Review: Confusing and late: the play “The World of Extreme Happiness”
By Wen Liu Nov. 4, 2017
The Seattle Public Theater, in co-production with SIS Productions, has been presenting “The World of Extreme Happiness” at the Bathhouse Theater on Green Lake from Oct. 13, with last show on Sunday Nov. 5. The play, by Frances Ya-Chu Cowhig, first debuted in New York in 2015, leaves the audience instead a sense of extreme confusion.
The plot is supposed to be about a girl called Sunny in China who survived a near infanticide by her own poor peasant parents, hoping for the fourth time for a son, became a sanitary worker at a factory where her unit manager jumped to death from the building, grew to be a protestor on behalf of her fellow workers, only to be tortured into a coma by the police, and ended up dying a “mercy death” at the hands of her brother.
It would have been a pretty good story if the playwright had stayed focused on the grievances and struggles of China’s migrant workers, often young women, in cities such as Shenzhen, especially in the context of worker suicides around 2010 at Foxconn, the world's largest contract electronics manufacturer of iPhone, iPads and other products. That, however, was not the case.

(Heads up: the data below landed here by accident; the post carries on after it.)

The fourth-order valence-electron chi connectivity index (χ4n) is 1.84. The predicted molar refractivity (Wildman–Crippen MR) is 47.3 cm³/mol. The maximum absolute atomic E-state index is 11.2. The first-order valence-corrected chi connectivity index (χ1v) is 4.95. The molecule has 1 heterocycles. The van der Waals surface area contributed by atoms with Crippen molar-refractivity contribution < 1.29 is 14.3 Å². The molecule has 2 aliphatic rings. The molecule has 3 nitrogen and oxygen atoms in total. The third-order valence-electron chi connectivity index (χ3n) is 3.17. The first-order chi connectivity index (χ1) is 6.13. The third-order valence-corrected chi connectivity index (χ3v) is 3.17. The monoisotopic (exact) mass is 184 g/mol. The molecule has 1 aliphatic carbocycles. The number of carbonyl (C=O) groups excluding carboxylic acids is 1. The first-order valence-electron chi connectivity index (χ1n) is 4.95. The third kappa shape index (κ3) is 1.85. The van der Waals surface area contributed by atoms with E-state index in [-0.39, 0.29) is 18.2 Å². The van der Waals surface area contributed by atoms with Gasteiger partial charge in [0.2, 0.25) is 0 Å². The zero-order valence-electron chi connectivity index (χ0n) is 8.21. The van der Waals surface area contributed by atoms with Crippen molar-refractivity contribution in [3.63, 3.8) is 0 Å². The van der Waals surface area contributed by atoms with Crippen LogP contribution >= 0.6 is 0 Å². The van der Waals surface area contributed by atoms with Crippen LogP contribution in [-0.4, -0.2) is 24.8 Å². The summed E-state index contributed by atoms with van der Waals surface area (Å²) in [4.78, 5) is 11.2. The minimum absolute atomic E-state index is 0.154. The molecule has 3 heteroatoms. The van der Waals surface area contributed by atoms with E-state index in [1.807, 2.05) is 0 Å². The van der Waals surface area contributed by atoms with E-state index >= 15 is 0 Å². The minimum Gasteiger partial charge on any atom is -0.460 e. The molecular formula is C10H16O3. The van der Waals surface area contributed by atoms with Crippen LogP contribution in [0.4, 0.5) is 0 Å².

Through other characters, the play brought up the famine under Mao in the 1950s, the Tiananmen student protests in 1989, and the old rural tradition of ghost marriages, etc. One gets lost as to what the play was about.
One other confusing and complicated subject was worker rights and unions in China. While there is a government sponsored All China Federation of Trade Unions, companies like Foxconn are foreign owned, Taiwan in this case, with contract work from Apple, for instance. When a character like Sunny protested for her rights and better working conditions, it was not the Chinese state she was protesting, but owners like Terry Gou and indirectly Steve Jobs.
Confusing, all over the place, and caricatural, the play also came a little too late. Not only have wages been rising in manufacturing centers in China, forcing companies to move their work to other lower-wage countries, cities like Shenzhen have also become more high tech centers than assembling towns.
An accompanying and real life irony is that Foxconn is building plants in the U.S., first a $10 billion LCD-screen plant in Wisconsin, as Terry Gou announced back in July, and then a multibillion-dollar research and development plant in Michigan, focused on autonomous vehicles.
Finally, the title of the play “The World of Extreme Happiness” seems to be a translation of the Chinese term 极乐世界, meaning the extreme happy afterworld or outer world, or a place of perfect bliss, Elysium. What a strange choice for a play that seems to try to be uplifting for female workers like Sunny, yet says at the same time it may be better not to have been in this world after all.
(For more information on major events in Washington state-China relations, go to WA China Chronicle.)